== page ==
Ukraine Invasion Global Risks: 5 Things CEOs Should Ask Their Teams

As we look at the current situation with Ukraine, ask your team—perhaps again—how they’ll handle some possible global shocks.

“One constant among the elements of 1914—as of any era—was the disposition of everyone on all sides not to prepare for the harder alternative, not to act upon what they suspected to be true.” ― Barbara W. Tuchman, The Guns of August

Wars in Europe have this nasty habit of getting out of hand in ways no one anticipates and becoming a global problem. So what disaster might a European war in the digital age invite? No one really knows, but there will be plenty of damage, both intended and unintended, and not just in that region.

As we look at the current situation with Ukraine, it’s not a terrible idea to ask your team—perhaps again—how they’ll handle some possible global shocks.

You’re hardly a Cassandra if you ask your team to brief you on their planning for some fairly obvious risks:

  • Soaring energy costs. We’re seeing some of this already, it is likely to get worse. What’s your team’s best thinking about conservation and cost containment or pricing? Have they modeled your business with energy costs up 25% or 30% or more? What if those increases last a year? The cost to your employees and the knock-on impacts that will have on their wage requirements? The purchasing power of customers? Have you communicated this to employees? What’s your plan for that?
  • Cybersecurity in the business. Businesses have already been warned that once sanctions are levied on Russia, retaliation via cyberattacks is inevitable. As Gen. Stanley McChrystal pointed out in our recent masterclass on risk, anywhere you use technology you also create vulnerability. Has your CIO/CISO briefed you in the past few days on what they’re hearing from their counterparts, from the government? Are they having these conversations? Have you communicated with the rank-and-file the need to be extra cautious in the days to come?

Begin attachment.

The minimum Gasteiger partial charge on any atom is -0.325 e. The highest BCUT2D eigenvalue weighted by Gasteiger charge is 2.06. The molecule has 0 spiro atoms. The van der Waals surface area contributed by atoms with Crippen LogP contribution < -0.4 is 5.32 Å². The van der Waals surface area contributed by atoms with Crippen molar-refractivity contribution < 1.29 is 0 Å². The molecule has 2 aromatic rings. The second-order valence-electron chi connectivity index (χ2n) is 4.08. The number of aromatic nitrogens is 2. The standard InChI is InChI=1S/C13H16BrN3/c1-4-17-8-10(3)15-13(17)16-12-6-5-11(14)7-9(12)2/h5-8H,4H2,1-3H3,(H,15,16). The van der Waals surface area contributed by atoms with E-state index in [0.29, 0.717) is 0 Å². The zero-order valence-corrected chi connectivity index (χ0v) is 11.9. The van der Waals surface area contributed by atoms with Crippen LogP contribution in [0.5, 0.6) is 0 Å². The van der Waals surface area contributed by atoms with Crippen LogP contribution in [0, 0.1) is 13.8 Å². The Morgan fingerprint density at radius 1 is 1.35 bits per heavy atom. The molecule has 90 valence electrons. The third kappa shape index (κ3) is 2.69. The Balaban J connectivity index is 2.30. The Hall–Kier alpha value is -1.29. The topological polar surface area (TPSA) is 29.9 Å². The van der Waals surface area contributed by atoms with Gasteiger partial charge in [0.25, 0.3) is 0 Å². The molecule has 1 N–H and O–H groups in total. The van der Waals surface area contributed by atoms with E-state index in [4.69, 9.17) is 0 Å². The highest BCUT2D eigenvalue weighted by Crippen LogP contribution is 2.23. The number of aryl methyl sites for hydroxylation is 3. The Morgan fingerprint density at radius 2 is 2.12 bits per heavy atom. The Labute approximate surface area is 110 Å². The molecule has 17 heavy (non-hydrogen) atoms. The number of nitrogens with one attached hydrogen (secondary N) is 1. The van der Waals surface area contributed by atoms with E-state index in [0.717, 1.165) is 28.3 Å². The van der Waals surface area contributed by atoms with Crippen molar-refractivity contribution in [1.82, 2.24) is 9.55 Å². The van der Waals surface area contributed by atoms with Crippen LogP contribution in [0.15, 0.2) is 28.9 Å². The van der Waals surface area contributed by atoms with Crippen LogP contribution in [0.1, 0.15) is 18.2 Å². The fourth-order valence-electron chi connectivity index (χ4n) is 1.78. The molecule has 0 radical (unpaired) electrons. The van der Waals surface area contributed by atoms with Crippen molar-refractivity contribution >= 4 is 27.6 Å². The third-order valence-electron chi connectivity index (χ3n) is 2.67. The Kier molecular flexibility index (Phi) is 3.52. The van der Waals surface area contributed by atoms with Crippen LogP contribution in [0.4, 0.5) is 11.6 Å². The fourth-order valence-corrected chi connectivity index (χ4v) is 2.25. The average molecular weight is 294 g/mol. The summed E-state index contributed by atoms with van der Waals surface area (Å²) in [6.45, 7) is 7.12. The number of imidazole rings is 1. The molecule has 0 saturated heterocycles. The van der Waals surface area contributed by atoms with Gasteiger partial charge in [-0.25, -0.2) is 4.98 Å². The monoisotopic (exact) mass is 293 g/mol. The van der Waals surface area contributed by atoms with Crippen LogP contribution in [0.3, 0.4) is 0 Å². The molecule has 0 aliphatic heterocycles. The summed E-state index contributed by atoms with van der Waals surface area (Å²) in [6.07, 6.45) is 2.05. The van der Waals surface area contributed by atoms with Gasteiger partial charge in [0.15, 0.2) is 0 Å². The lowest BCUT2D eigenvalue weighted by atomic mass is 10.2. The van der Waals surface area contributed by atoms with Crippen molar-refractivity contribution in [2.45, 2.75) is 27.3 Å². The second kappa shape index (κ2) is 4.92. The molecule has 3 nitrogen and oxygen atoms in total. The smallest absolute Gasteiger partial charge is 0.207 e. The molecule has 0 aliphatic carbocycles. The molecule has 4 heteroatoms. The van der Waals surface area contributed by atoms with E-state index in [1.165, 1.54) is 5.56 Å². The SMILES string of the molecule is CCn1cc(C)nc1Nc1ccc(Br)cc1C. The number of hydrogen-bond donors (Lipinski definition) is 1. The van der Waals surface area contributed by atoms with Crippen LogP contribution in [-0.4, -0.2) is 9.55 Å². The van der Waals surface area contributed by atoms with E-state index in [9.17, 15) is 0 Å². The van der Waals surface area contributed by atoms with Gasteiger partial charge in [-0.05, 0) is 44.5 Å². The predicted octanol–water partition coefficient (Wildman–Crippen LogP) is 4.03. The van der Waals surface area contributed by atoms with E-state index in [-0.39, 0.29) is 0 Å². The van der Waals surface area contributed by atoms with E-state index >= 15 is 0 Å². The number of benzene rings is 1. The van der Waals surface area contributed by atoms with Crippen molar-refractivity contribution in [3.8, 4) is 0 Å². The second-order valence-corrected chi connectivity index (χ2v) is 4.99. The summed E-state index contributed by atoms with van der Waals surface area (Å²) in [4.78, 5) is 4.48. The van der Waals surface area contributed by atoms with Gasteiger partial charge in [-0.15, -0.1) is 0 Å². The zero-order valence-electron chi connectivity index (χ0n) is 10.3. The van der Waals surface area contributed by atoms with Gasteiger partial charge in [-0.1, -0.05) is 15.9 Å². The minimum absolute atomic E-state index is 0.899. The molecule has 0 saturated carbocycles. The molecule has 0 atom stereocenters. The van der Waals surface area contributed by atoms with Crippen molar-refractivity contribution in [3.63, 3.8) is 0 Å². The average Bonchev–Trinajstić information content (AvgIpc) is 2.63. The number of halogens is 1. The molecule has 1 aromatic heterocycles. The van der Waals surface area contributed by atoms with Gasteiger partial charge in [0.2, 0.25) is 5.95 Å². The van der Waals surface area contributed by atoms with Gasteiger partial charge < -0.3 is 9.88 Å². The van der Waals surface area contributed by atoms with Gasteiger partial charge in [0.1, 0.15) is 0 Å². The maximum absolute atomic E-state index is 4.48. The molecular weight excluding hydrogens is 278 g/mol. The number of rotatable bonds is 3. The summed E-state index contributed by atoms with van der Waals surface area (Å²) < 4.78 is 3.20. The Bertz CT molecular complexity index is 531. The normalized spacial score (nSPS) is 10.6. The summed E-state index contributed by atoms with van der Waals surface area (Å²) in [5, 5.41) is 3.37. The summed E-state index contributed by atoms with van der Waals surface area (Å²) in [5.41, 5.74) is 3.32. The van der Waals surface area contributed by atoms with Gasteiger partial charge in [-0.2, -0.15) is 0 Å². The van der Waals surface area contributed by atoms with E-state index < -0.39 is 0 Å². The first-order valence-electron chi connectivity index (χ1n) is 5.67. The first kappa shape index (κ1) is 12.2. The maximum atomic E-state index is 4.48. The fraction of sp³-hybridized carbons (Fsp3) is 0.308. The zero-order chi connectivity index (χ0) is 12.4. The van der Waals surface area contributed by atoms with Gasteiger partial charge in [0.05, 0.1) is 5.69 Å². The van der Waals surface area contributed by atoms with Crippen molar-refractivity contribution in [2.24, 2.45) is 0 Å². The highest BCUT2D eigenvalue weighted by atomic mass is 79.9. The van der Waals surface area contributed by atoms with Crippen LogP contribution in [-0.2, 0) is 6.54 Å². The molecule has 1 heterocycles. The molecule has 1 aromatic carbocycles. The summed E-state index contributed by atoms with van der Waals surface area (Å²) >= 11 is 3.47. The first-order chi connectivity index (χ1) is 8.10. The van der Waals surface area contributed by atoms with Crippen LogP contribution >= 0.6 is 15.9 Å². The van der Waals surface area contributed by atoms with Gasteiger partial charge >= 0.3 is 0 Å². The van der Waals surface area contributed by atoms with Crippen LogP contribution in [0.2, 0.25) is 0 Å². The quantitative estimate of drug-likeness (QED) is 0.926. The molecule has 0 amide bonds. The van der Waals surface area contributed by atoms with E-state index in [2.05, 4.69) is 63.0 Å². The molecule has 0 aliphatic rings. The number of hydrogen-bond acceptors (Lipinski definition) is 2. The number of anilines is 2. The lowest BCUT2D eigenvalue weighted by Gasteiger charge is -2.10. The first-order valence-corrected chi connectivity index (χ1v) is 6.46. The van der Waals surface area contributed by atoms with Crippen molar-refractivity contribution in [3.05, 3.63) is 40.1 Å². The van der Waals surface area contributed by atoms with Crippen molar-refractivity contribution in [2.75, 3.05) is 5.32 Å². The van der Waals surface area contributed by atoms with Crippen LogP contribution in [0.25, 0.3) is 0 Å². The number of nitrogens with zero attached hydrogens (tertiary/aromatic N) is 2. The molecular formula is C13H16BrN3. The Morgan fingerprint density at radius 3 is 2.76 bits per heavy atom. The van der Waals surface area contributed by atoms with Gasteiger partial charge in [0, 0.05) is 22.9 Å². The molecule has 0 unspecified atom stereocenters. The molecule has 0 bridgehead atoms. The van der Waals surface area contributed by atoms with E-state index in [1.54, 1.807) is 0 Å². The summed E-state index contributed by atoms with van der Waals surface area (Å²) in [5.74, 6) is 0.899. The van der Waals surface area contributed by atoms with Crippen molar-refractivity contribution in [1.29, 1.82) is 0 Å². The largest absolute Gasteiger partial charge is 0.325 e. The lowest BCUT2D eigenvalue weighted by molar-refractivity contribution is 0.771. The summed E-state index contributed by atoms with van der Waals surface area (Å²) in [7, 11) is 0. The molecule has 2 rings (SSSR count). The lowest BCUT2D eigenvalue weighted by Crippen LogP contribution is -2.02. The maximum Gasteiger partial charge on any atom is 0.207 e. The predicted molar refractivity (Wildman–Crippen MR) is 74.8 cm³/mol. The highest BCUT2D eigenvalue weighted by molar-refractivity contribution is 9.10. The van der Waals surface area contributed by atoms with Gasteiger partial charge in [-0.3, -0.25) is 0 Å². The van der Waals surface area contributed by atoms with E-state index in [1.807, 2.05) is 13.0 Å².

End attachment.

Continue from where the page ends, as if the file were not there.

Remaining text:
• Cybersecurity and national infrastructure. How would your company deal with a substantial power or internet outage? What if it lasted more than a day or two? What if it impacted more than one region of the country or world? How would this impact your ability to communicate with employees or partners and conduct commerce? When was the last time your team had a conversation about this?
  • Supply chain. Already brittle, has your team thought through how you might handle even greater strain? What are your vulnerabilities across the full value chain? How about your suppliers? How is your team thinking about all of this? Have they modeled and stress-tested their assumptions?
  • Banking/financial system. Big picture, it may be hard to think through all the potential risk angles. But it is easy enough to ask your CFO when they last had lunch with your bankers. At a large multinational, that’s likely recent and routine. At mid-sized firms, that conversation may have last happened during the Covid crunch. Perhaps they can be reminded of how key those relationships can be in a pinch and that the time to say hello is well before you need to?

We’ve published some good resource material with key questions to ask around these different areas, including this discussion with Gen. McChrystal on building a better risk immune system and Ram Charan’s 5 priorities for companies during inflation (we’ll be hosting a masterclass with him, Leading Through Inflation, March 24; join us). Our sister site StrategicCIO360 has a ton of great thinking on cybersecurity, including this look at protecting OT networks. We hope it all helps. It certainly can’t hurt.


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